Most of this month has been all about working through the latest draft of a comedy spec. Averaging about 4-6 pages a day, so making some good progress, and hoping to wrap it all up by the first week of March.
Then, the cycle repeats itself with the next round of editing, rewriting, and polishing.
So as I focus on that, here are some older posts about the whole illustrious process, along with a few other related issues.
My projects over the next couple of months are shaping up nicely.
-Finish overhauling the outline for the comedy spec and convert it into pages
-Some more fine-tuning on the pulp sci-fi (courtesy of a steady influx of good notes)
-Maybe one more pass on the western. Yeah, I know. But I recently got some keen insight on a few parts which could do with a little improvement.
The potential is still strong for all three, both in terms of contests and queries.
I have to say that this time around, my analytical and editing/proofreading abilities feel a bit stronger. Not that they’re the pinnacle of perfection, but at least slightly more developed than, say, a few years ago. That’s a definite plus. Nor would I hesitate to take full advantage of the sage advice of my squadron of savvy readers.
I feel a bit more prepared now, as well as a little more confident about ending up with a triad of really solid scripts.
That’s the hope, anyway.
Another part of my enthusiasm comes from seeing the results of some of the major screenwriting contests, some of which I entered and didn’t fare as well as I’d hoped. I’ll work on these scripts, send ’em out and hope for the best.
On a brief side note, I recently read the comment on an online forum – “Waiting for notes. What should I do to occupy my time?”
I suggested “Start working on your next project.” It’s what I would do. Can’t think of a better way to get your mind off a finished script than starting a new one or digging into the archives and touching up an older one. Gets the creativeness pumped up and really does help pass the time.
Anything that lets you flex your writing muscles while adding to your arsenal of material can only be seen as a good thing.
Among the sizable slew of ongoing projects of which I’m currently undertaking, finishing the edit/polish/rewrite of the pulp sci-fi spec was pretty high up near the top of the list.
Mostly because it was something I felt I absolutely had to do; sort of a “get it out of my system” thing.
And for now, it is. Finished. At least until the next sets of notes come in and the whole process starts all over again. No big deal. Par for the course.
Overall, I like how it turned out. As has been the case before, it was also simply just fun to write. That helped. And some of my readers from the previous draft were quite enthusiastic about what a fun read it is. That also helped.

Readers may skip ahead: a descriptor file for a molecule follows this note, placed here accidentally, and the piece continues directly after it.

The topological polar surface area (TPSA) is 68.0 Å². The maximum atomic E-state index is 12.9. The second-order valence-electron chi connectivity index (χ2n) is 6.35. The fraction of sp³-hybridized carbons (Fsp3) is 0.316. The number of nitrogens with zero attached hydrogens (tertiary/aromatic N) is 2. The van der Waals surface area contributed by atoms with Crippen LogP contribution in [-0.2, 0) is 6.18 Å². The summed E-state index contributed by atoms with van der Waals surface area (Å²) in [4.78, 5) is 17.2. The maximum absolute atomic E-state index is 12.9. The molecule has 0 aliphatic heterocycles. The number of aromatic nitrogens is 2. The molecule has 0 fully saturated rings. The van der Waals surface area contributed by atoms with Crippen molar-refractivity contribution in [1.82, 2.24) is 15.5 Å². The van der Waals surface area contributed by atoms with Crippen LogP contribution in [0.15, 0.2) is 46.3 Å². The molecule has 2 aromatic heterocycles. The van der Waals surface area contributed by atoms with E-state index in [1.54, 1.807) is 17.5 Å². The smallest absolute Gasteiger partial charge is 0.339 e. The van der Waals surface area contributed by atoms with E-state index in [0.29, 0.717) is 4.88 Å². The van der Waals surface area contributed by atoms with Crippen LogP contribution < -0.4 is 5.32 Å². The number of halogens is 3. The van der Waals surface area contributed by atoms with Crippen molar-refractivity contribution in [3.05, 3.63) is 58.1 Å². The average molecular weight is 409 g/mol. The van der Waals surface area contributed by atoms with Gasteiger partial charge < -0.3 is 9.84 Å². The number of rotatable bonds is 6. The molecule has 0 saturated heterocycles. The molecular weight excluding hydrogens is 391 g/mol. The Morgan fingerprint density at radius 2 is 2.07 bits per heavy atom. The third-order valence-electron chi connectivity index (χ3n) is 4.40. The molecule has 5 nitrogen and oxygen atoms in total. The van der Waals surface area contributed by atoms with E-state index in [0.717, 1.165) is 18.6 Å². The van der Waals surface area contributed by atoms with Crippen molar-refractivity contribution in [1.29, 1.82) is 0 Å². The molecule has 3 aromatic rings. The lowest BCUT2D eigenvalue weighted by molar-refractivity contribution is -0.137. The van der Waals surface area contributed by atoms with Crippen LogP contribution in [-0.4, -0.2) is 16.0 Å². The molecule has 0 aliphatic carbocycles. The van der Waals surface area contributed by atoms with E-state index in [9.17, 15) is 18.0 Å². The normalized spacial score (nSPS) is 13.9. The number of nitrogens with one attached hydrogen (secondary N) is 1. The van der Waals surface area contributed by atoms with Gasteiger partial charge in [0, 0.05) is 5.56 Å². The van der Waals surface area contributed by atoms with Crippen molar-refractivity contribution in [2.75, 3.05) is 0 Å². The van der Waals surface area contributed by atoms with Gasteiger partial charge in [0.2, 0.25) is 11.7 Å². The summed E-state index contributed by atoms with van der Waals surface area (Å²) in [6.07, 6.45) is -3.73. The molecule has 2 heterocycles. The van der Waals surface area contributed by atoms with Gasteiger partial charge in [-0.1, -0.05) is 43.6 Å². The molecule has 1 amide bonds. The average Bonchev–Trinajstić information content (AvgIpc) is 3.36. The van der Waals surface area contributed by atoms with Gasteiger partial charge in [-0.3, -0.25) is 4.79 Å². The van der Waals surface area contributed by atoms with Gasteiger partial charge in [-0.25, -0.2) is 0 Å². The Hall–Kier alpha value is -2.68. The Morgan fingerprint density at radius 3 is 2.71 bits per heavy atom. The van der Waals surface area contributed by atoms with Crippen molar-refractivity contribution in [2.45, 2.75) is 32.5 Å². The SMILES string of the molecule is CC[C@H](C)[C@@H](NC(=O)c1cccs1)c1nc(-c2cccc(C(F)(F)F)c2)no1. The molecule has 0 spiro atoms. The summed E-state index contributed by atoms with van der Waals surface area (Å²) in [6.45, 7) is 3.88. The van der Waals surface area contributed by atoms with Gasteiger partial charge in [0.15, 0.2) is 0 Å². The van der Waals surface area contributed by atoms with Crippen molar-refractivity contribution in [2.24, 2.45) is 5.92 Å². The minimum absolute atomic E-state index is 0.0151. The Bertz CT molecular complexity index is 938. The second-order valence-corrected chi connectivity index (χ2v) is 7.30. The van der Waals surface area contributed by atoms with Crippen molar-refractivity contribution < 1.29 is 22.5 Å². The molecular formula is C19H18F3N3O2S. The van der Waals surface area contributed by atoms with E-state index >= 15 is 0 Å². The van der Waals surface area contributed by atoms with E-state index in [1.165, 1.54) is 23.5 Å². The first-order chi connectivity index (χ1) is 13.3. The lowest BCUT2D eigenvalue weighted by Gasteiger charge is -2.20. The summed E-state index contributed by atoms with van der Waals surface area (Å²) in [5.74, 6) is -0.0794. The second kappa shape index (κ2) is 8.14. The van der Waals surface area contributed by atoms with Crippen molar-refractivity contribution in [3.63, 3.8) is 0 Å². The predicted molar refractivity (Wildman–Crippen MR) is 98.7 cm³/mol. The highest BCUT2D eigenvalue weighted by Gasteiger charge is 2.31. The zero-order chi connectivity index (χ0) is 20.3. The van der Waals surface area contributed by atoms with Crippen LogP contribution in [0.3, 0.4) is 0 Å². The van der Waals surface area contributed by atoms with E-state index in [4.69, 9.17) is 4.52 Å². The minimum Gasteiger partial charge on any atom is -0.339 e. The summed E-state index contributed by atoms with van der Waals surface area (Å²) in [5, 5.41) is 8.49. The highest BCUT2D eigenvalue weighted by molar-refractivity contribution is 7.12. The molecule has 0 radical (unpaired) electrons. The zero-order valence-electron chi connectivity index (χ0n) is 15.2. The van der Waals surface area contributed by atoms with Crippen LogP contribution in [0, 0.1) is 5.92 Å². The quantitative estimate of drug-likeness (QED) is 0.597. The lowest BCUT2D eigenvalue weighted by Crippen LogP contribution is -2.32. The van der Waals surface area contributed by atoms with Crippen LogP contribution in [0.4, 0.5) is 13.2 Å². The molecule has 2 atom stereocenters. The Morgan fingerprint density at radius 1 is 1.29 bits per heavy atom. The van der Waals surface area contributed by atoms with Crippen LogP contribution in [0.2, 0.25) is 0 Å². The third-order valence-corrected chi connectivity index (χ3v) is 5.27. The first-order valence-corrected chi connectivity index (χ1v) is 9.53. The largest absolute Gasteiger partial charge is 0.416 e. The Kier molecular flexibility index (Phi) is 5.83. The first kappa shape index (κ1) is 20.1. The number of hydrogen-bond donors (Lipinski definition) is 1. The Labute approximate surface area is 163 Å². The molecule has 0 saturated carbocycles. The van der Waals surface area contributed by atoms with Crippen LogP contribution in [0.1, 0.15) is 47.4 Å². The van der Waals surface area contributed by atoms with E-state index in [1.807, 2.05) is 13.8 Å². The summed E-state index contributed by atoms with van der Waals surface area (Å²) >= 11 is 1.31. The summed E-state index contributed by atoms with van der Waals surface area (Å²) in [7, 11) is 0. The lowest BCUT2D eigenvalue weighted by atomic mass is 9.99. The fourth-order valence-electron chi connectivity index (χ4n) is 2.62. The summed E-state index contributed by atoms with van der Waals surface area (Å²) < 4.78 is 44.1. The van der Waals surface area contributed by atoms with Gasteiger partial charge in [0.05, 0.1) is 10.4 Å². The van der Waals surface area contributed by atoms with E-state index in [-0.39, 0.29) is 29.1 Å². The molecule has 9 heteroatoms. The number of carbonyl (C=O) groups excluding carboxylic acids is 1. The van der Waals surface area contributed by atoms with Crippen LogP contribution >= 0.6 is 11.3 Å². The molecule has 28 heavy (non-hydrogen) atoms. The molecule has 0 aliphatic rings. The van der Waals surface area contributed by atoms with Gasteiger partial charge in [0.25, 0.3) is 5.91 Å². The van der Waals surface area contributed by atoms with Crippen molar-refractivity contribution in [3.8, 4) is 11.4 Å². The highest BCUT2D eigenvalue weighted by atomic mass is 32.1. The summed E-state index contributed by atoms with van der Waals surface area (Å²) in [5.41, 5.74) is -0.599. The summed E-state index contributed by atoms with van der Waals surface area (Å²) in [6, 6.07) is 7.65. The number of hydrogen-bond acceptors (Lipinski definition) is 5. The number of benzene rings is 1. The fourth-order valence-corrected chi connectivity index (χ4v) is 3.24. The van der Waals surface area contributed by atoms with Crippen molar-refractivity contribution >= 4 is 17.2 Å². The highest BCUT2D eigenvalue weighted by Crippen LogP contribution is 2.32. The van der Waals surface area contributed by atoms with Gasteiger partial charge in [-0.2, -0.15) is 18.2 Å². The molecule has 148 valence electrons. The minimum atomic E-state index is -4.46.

Even though the story’s pretty much set in place, every once in a while inspiration would strike, or a suggestion would be made, and I’d come up with a way to potentially improve a particular moment, scene or sequence.
So off it goes to some very savvy readers, and my attention redirects to the much-interrupted overhaul of one of my low-budget comedies, which has been a sizable challenge on its own.
Creating amazing tales of thrills, excitement, and heart-pounding fantastic-ness? No problem. Trying to craft a smart, funny story? A challenge, to say the least.
2017’s writing got off to a pleasantly rousing start with the commencement of the first draft of my latest project: the pulpy adventure spec.
Yep. After years of working on the outline, I finally decided to take the plunge and write the damned thing.
Seeing as how this is a genre near and dear to my heart, I dove into the opening sequence headfirst and just had at it, surpassing the original goal of completing at least 2 pages a day by two and a half times that amount. Add to that the 4 pages for yesterday, and that places me further ahead than anticipated. It’s not expected to maintain this kind of output on a daily basis, but no complaints so far.
That being said, upon reflection, the latest scene still leaves a little to be desired, so an impromptu rewrite is already being planned out and will be implemented straightaway.
A few alterations have also been made in regards to the overall writing process.
First, even though the outline needs to be rock-solid before starting on pages, the scene descriptions are sometimes a little vague. “Big fight happens!”, that sort of thing.
When that happens, the focus shifts to plotting out the beats of that particular scene. How do things play out so it tells the story and moves things forward? Is it accomplishing what it needs to? It’s quite helpful, and helps prevent a lot of frustration in trying to think up stuff on the spot.
Another is fully embracing the whole “just get it done” attitude. Write it down and move on. There’ll be time for all that fancy-pants editing and polishing stuff later. It’s also been noticed that sometimes the first idea is still the best.
And in what may be the most important development, seeing as how this is at its core my interpretation of the old pulp novels, I’m doing what I can do to really make it read that way. One could even argue that writing the western was just a warm-up exercise. The writing in this script might be a little more over the top than usual, but that could be exactly what it needs.
Even though it’s a screenplay, I take a certain pleasure in coloring things a slightly stronger shade of purple.
There’s no specific target deadline for completing this draft, but hopefully it won’t take too long. For now, I’m just enjoying the ride.